An Interview About the Future of i18n and L10n with Tucker Johnson, Nimdzi

As part of Lingoport’s January webinar, “2020 L10n Planning – Technology Automation, Strategy & More” we interviewed our featured guest speaker, Tucker Johnson, Founder of Nimdzi and Author of the book “The General Theory of the Translation Company”. Tucker provides us with some quick insights into future of i18n and L10n in 2020.

What do you feel is the biggest opportunity to improve i18n & L10n processes in 2020?

Tucker Johnson: The conversations that we have been having in the industry have been shifting, and we expect it to shift more as we move into 2020. Take, for example, the conversation around machine translation, which is no longer seen as a “nice to have” but rather a prerequisite for any self-respecting localization program. The lines between TMs and MT will begin to blur and become the new normal for the industry.

Furthermore, the lines between “language technology” and every other technology will continue to blur. Currently, language technology is a niche industry that is not well understood by traditional technology companies (or investors, for that matter). This has allowed for a proliferation of TMS and CAT tools on the market, some of them more effective than others.

The reality is that most globalization teams don’t want to be forced tow work in a third-party translation management system, and so it becomes a high priority to focus on seamless integrations. It is no longer enough to have an API – globalization managers expect out-of-the-box integrations with their systems. The companies that are best situated to address this challenge are today’s technology providers and some of the more technology-focused LSPs.

What are the most common L10n challenges localizations teams faced in 2019? How do you see this changing in 2020?

Tucker Johnson: One thing that we have been seeing a lot of chatter about in the industry is a reviving conversation around quality as well. The current quality metrics used by mature localization programs were developed years ago, and they have failed to progress along with the times. Advancements in technology and automation have made many of the traditional quality measurement practices obsolete, though the industry has not landed on a new solution at this time. We are going to see a shift towards user-driven KPIs to measure quality. The whole concept of quality is shifting away from having translations that are error-free to having translations that truly resonate and connect with the end-user. The focus turns from catching translation and internationalization issues after the fact to developing innovative new systems and processes for ensuring quality at source.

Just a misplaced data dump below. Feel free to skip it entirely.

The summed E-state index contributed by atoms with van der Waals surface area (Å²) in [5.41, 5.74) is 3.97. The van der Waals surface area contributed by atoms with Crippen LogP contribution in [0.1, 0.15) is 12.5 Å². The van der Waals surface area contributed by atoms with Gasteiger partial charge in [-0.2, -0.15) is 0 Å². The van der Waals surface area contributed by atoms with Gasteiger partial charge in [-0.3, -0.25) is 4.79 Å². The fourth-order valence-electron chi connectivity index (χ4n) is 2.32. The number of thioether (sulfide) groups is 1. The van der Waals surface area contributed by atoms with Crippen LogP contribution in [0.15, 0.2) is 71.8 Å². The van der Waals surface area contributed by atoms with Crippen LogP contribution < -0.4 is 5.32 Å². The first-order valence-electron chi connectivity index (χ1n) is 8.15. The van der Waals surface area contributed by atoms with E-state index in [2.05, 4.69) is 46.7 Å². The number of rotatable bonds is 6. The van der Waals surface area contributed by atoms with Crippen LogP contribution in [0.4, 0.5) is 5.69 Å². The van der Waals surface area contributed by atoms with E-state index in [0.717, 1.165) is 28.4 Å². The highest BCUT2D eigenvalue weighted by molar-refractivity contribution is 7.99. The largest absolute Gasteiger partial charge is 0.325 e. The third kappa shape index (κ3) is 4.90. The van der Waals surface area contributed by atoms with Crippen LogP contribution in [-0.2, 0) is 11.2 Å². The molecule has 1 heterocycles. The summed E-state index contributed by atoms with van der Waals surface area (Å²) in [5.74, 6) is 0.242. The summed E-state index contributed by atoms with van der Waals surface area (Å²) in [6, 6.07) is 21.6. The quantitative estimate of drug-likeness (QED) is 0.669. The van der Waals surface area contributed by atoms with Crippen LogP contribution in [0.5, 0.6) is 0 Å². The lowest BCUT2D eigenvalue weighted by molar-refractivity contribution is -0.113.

Which L10n technology do you feel is underutilized in the industry and why?

Tucker Johnson: When most people talk about L10n technology, we are typically referring to CAT, TMS, or MT. All of these are important and can lead to much efficiency gains. However, to focus only on these technologies is to neglect other technologies and automation that may be less fancy because they are not focused strictly on language services. There are a host of solutions out there for project management, supply chain management, finances, email automation, video conferencing… you name it. Most large localization programs consist of project managers rather than in-house translators, and so it would make sense to focus on tools that can help these people with their day to day activities.

How has automation changed the L10n and i18n landscape?

Tucker Johnson: Necessity is the mother of all invention. With the increasing agile demands of continuous development teams, the localization industry has been forced to adapt. Continuous localization is not just a buzzword, it is a requirement for many programs. Without working (and reliable) automation in place, it would be impossible to meet these demands, no matter how many project managers and translators you threw at it.

Automation is allowing us to process higher volumes, with smaller hand-off sizes, coming much more frequently. For language technology solutions, the goal has shifted from who has the best features for translation to who has the best and most integrations with other systems, allowing for seamless integration.

Webinar Presentation

Tucker Johnson: In 10 years, we are going to be spending a lot less time “educating” our stakeholders about localization. Today, the number one challenge faced by many globalization managers is evangelizing their services with their internal stakeholders. Convincing senior management to invest in international initiatives can be an uphill battle. This is largely because many of today’s senior managers grew up in a time when being international was a second priority. Today, the most successful startups are thinking about their international strategy from day one. They realize that it is no longer an option to be global. If you are online, then you are online everywhere. As more cloud-based services develop, and global supply chains evolve, so will the international opportunities grow, further driving the demand for localization into more and more languages as companies compete for increasingly diverse niche and developing markets.

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